No position is more unpredictable in fantasy football than kickers. Year after year after year, no position has a lower correlation between where they're drafted before the season and where they finish after the season. No position has a lower correlation between how they score in one week and how they score in the next. No position has a lower correlation between projected points and actual points.
In addition, placekicker is the position that has the smallest spread between the best players and the middle-of-the-pack players for fantasy. Finally, most fantasy GMs will only carry one kicker at a time, which means there are a dozen or more starting kickers sitting around on waivers at any given time. Given all of this, it rarely makes sense to devote resources to the position. Instead, GMs are best served by rotating through whichever available kicker has the best weekly matchup.
Every week, I'll rank the situations each kicker finds himself in (ignoring the talent of the kicker himself) to help you find perfectly startable production off the waiver wire.
Week 15 Results
Week 15 was a weird week mostly for how compressed everybody was. Unless you started Mike Badgley, it was unlikely that your kicker missed any field goals. More than half the league's kickers finished with 6-9 points. There's not really much to note among our highlighted kickers, none of whom missed a kick or faced noteworthy game scripts, and all but one of whom scored either 7 or 8 points in some combination or another. (The lone exception, Tyler Bass, played for the highest-scoring team of the week as the Bills took it to the Broncos.)
Ryan Succop (1 FG attempt, 1 FG, 4 XPs, 7 points)
Matt Gay (2 FG attempts, 2 FGs, 2 XPs, 8 points)
Stephen Gostkowski (1 FG attempt, 1 FG, 5 XPs, 8 points)
Tyler Bass (2 FG attempts, 2 FGs, 6 XPs, 12 points)
Mike Nugent (1 FG attempt, 1 FG, 4 XPs, 7 points)
Results To Date
To date, Rent-a-Kicker has made 75 weekly recommendations. Those 75 kickers have averaged 7.52 points, compared to last year's 7.65 weekly average. That average would currently rank 10th at the position. Our top weekly recommendation averages 7.93 points and the average of all highlighted kickers with great matchups is 7.79, which would rank 6th and 8th, respectively.
The top 12 kickers by preseason ADP were Justin Tucker (120 points), Harrison Butker (122 points), Wil Lutz (114 points), Greg Zuerlein (116 points), Robbie Gould (98 points), Matt Gay (cut before the season), Zane Gonzalez (93 points), Younghoe Koo (140 points), Matt Prater (102 points), Dan Bailey (79 points), Jake Elliott (66 points), and Ka'imi Fairbairn (104 points) (giving an extra seven points to every kicker to account for his bye-week replacement). Despite the extra draft capital expenditure, only three of these kickers have outperformed the average of our highlighted "Great Plays"... and as we've been noting, one of those three (Koo) is a Rent-a-Kicker alum. Otherwise only Justin Tucker and Harrison Butker, the top two kickers by preseason ADP, have outperformed our top weekly option... and they've only done so by 1 and 3 points, respectively.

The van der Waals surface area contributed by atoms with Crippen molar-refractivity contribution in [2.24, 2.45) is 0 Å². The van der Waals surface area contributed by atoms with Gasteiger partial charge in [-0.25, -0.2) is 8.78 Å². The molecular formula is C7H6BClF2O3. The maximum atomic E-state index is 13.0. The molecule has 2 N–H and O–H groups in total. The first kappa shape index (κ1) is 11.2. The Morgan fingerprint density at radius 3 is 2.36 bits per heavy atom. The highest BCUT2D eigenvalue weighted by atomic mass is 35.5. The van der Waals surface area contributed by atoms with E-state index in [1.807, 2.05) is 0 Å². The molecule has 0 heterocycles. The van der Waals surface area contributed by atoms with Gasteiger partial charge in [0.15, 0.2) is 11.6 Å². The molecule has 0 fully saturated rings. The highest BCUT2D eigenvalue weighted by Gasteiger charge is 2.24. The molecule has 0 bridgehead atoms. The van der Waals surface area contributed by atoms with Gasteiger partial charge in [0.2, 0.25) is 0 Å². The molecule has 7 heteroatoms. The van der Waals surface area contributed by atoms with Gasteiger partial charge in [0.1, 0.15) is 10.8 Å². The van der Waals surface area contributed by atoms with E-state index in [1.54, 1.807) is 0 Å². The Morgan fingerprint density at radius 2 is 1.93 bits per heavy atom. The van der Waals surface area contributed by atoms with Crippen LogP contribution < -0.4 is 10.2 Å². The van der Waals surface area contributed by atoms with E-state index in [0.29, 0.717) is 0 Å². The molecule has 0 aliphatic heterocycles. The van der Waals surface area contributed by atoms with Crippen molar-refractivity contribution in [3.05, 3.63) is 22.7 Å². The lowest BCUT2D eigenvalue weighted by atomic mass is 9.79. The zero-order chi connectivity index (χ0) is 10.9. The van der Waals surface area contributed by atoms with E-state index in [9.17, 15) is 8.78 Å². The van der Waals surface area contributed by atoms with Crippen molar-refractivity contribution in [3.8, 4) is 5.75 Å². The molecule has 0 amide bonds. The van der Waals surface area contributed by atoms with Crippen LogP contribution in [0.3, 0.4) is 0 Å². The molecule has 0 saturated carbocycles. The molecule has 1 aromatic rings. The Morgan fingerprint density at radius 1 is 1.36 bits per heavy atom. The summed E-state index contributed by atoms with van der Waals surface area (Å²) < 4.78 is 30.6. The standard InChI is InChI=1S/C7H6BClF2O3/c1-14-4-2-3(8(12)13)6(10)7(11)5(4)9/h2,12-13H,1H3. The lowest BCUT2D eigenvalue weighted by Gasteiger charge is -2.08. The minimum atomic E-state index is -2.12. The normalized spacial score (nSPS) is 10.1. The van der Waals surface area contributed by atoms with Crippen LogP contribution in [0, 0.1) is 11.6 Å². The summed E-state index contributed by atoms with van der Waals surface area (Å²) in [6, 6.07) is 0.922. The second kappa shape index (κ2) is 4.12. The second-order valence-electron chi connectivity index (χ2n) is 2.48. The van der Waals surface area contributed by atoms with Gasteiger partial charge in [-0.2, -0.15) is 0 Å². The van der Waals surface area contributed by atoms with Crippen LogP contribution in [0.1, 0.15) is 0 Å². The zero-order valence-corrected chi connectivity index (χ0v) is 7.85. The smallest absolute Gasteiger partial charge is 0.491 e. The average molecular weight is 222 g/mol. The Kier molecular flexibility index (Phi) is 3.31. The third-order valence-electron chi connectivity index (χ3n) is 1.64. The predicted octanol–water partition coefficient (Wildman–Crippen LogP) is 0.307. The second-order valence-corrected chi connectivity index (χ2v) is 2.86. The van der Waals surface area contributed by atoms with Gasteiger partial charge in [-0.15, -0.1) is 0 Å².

Excluding Gay, the remaining kickers average 104.9 points, which is well behind the average of "Great Plays" that were available on waivers (116.8 points).
Week 16 Situations
**Since streaming kickers is so popular and rostered players can vary across leagues, here is a list of how favorable every kicker's situation is based on Vegas projected totals and stadium. Quality plays who are on waivers in over 50% of leagues based on NFL.com roster percentages are italicized and will be highlighted in next week's column. Also, note that these rankings are kicker-agnostic; teams will occasionally change kickers mid-week, but any endorsements apply equally to whatever kicker winds up eventually getting the start.**
Avoid at All Costs
That Younghoe Koo ranking is bound to raise a few eyebrows. The ranking is largely based on the fact that Atlanta is a double-digit underdog to the Chiefs, and as I've mentioned, the model hates kickers on big underdogs because teams tend to abandon the kicking game in favor of 4th-down attempts and 2-point conversions once they fall substantially behind. (Additionally, it doesn't help that Atlanta is projected to be the 25th highest-scoring offense by Vegas implied totals.)
Kansas City is a tough matchup for kickers. Only four teams have seen opposing kickers score fewer points against them (Pittsburgh, Baltimore, Detroit, and Miami). And as I often say, this model is all about the matchup with no variable for the individual kicker himself.
Now, projecting kickers is noisy. It's not the slightest bit unusual for "avoid at all costs" kickers to score double-digit points. The model is trying harder to avoid downside than to maximize upside. And given how unpredictable kickers are, even the "right" choice will prove wrong 40-45% of the time. It's a series of coin flips, and we're just trying to weight that coin in our favor.
But this is an especially tough situation because of the context. Koo has been by far the most valuable fantasy kicker to this point. Any team that made the championship with him probably in no small part made the championship because of him. Now they're caught in a tough bind. If they bench him and he has a huge game, they'll spend the entire offseason telling themselves they should have known better. And if they start him and he has a terrible game, they'll... spend the entire offseason telling themselves they should have known better.
It's a genuine gut-check moment. All I can say is that, if it were me, if it were my team with Koo in the championship... I'd swap him out for Succop, Fairbairn, or Parkey (knowing full well that they were at best a 60/40 bet) and let the chips fall where they may.